Victory Park in Riga has regained its historical significance and is open for walking and relaxation for its visitors.
A look into history shows that after the end of the Latvian freedom struggle, the park was renamed Victory Square, in honor of the victory over the Bermontians, or the combined army of Russian and German soldiers under the insignia of Tsarist Russia. In 1930, the improvement works of the square were started, the remaining swampy area was drained. During this time, military parades were held on the square, and in 1938 the IX General Latvian Song Festival. For the needs of this celebration, a stage was built according to the project of architect Aleksandar Birznieks.
Victory Square construction project
After the strengthening of authoritarianism in Latvia, Kārlis Ulmanis planned that a monumental stadium would be built in this park, which would symbolize the greatness of the country and would be comparable in size (25,000 seats) to the Berlin Olympic Stadium, where the 1936 Summer Olympic Games were held.
In an open competition, the project of architects Frīdrich Skujiņa and Georg Dauge won, which envisaged the construction of a several dozen-meter-wide Victory Alley with a sixty-meter-high Victory Tower at the end of the square. At the top of the tower, during the ceremonial processions, the Victory fire would be lit, and at the foot there would be a shrine in memory of the heroes of the nation. On the right side of the Victory Alley, it was planned to build a festive area for parades and mass events with grandstands and a permanent stage of the Song Festival (approximately on the site of the current Bellevue Park Hotel Riga).
A velodrome, a sports hall with a capacity of 10,000 people, as well as a port in Āgenskalnas Bay were also planned. People’s donations in the amount of 3 million lats had been collected for the construction and work had begun on the arrangement of the park, but the Second World War interrupted these ambitious plans.
After the end of World War II, on February 3, 1946, the Soviet authorities publicly hanged seven German army and SS officers in the park. It went down in history as the last public execution on the territory of Latvia.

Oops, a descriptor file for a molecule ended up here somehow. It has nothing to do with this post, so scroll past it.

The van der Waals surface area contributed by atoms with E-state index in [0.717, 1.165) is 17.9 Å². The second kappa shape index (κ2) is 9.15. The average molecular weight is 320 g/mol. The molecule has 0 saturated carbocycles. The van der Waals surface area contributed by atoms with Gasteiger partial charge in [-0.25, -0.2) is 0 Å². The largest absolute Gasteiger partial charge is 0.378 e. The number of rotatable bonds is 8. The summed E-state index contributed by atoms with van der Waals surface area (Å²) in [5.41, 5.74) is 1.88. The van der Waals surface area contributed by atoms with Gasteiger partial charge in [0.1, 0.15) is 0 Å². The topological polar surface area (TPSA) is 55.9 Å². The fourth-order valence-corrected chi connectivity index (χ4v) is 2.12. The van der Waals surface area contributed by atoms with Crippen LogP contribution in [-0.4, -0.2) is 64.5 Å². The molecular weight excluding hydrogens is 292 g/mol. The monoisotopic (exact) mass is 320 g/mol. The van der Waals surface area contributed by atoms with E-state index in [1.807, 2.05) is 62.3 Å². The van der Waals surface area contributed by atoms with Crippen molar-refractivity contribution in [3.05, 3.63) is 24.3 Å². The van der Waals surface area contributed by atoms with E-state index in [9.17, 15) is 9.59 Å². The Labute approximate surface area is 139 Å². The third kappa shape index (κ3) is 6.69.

In 1961, the Soviet government renamed the park the XXII Congress Park of the CPSU. This name was chosen because at this congress Nikita Khrushchev announced the construction of communism in the USSR. In 1963, the park was meliorated, a pond was dug and grass was sown, the bed of Mārupīte was transformed, which temporarily stopped the development of the park.
At the beginning of the 1980s, it was decided to create a monumental ensemble in the park celebrating the victory of the Soviet Union in the Second World War (Monument to the liberators of Soviet Latvia and Riga from the German fascist invaders), which was opened in 1985. The park was again renamed Victory Park.
Even after the restoration of Latvia’s independence, the park retained the name Victory Park. On the 15th anniversary of the Latvian Popular Front in 2003, members of the Supreme Council, who voted for the restoration of Latvia’s independence, planted 138 trees in the park. Later, a cross-country skiing track with artificial snow was created in the park.
The monument to the liberators of Soviet Latvia and Riga from the German fascist invaders became an object of controversy between people of different political views. The monument experienced both a bombing attempt and painting with swastikas and slogans. Demands to demolish the monument and stop the Victory Day celebration at it especially intensified after the Russian invasion of Ukraine in 2022. On May 20, a march of several thousand took place with the call to demolish the “occupancy”, here you can see the live video. On August 25, 2022, the obelisk of the monument was dismantled.
In the summer of 2023, the transformation of Uzvara Park began, with the installation of a water body of approximately 0.5 hectares and a ski-skating track one kilometer long, built-in trampolines, swings and sandboxes for children, table tennis and checkers tables, a skateboard track and elements of street gymnastics. The cost of the project reached almost 7.7 million euros. On the square between Slokas Street and Ranķa Dam, the construction of a 65-meter-high Ferris Wheel began.
9 hectares of territory have been restored in Victory Park, 4,000 trees, plants and bushes, 20,000 bulbs have been planted. The park has a water body with a well-maintained shore and constructed bridges; created a ski or skate track of one kilometer in length, which does not intersect with footpaths, creating bridges and tunnels.
Victory Park 18.11.2023 Photo: iAuto.lv
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